37% 32% 52% 40%
TABLE IV QUALITY OF SUPERVISION WITHIN HOSPITALS
Emergency Consultation Service Inpatient Outpatient
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TABLE V RELATIVE RANKING OF METHODS OF LEARNING(ALL TRAINING TO DATE)
Mean Ranking Apprenticeship Textbooks Journals Study Groups Lectures Other Residents
1.66 2.60 3.89 4.00 4.49 4.90
-This question was answered on a ranking basis (1-6) by each resident; the lower the score the greater importance assigned.
7. A review of specific topics (Table VI) showed several to be of major concern: a) basic pharmacology absorption, distribution, metabolism excretion mechanisms of action drug interactions b) integration of pharmacology with the psychology ofdrug use - compliance- placebo effect c) A significant weakness is the inability of residents to have confidence in critically evaluating the literature. This is a problem not only for psychopharmacology, but psychiatry in general; Greden (10) has shown 49% of residents felt psychiatrists to be extremely susceptible to fads in considering new treatments.
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Discussion This study has demonstrated significant resident dissatisfaction with current psychopharmacology training. Almost onehalf reported their training to be poor or only fair. Several methodologic issues may have contributed to these findings. First, not all residents responded and those not responding may have been more satisfied. Second, some residents may be less critical than others; for example, settings which specialize in psychotherapy supervision may attract residents interested only in psychotherapies and therefore, rate pharmacology training uncritically. This is unlikely to ha ve been a significant factor since residents responded to the final questions (about all their training) in a similar fashion regardless of their current hospital placement. Third, the question pertaining to coverage of specific topics may be biased by the number of previous years of training. However, responses of second, third and fourth year residents were quite similar. Fourth, this questionnaire examined perceived attitudes, not actual performance.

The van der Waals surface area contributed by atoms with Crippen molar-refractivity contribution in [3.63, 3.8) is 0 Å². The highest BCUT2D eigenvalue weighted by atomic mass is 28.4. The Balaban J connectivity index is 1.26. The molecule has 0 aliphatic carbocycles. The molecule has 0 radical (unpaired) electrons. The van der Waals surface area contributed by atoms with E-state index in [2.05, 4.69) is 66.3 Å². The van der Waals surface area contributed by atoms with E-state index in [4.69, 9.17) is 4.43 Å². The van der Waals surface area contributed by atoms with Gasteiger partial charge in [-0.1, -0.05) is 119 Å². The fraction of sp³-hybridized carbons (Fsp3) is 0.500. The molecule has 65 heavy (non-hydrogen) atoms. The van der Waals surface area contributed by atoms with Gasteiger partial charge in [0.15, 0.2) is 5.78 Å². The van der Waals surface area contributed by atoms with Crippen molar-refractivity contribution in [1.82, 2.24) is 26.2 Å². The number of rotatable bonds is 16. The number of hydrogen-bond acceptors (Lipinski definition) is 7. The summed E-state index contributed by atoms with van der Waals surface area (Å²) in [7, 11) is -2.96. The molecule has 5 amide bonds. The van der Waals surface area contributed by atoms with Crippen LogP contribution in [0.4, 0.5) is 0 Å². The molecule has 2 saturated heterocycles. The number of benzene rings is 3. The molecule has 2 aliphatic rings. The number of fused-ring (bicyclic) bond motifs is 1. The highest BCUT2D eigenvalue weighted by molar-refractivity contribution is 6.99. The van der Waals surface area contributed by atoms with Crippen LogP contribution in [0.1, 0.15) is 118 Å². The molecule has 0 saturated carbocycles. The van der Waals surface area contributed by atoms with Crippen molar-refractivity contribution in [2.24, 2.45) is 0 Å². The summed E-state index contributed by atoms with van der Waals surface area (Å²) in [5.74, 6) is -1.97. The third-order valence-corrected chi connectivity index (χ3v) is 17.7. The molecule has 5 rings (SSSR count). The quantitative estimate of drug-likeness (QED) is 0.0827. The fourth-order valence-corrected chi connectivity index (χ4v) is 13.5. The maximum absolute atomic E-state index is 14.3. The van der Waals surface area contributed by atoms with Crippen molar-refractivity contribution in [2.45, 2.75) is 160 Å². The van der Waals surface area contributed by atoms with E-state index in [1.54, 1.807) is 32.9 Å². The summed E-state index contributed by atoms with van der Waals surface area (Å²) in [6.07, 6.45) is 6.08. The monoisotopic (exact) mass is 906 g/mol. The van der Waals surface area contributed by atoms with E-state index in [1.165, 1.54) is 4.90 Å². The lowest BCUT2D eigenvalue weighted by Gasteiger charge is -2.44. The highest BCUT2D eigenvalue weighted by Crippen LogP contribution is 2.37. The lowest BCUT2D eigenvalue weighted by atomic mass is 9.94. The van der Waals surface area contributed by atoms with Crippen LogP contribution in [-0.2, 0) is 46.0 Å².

In spite of these difficulties, it is justifiable to conclude that there is significant concern with the current program. These deficiencies may derive from several sources and will be described under five headings: Conceptualization of Psychiatric Disorder; The Resident; Staff; Methods of Teaching; and Research.
TABLE VI COVERAGE OF SPECIFIC TOPICS (ALL TRAINING TO DATE)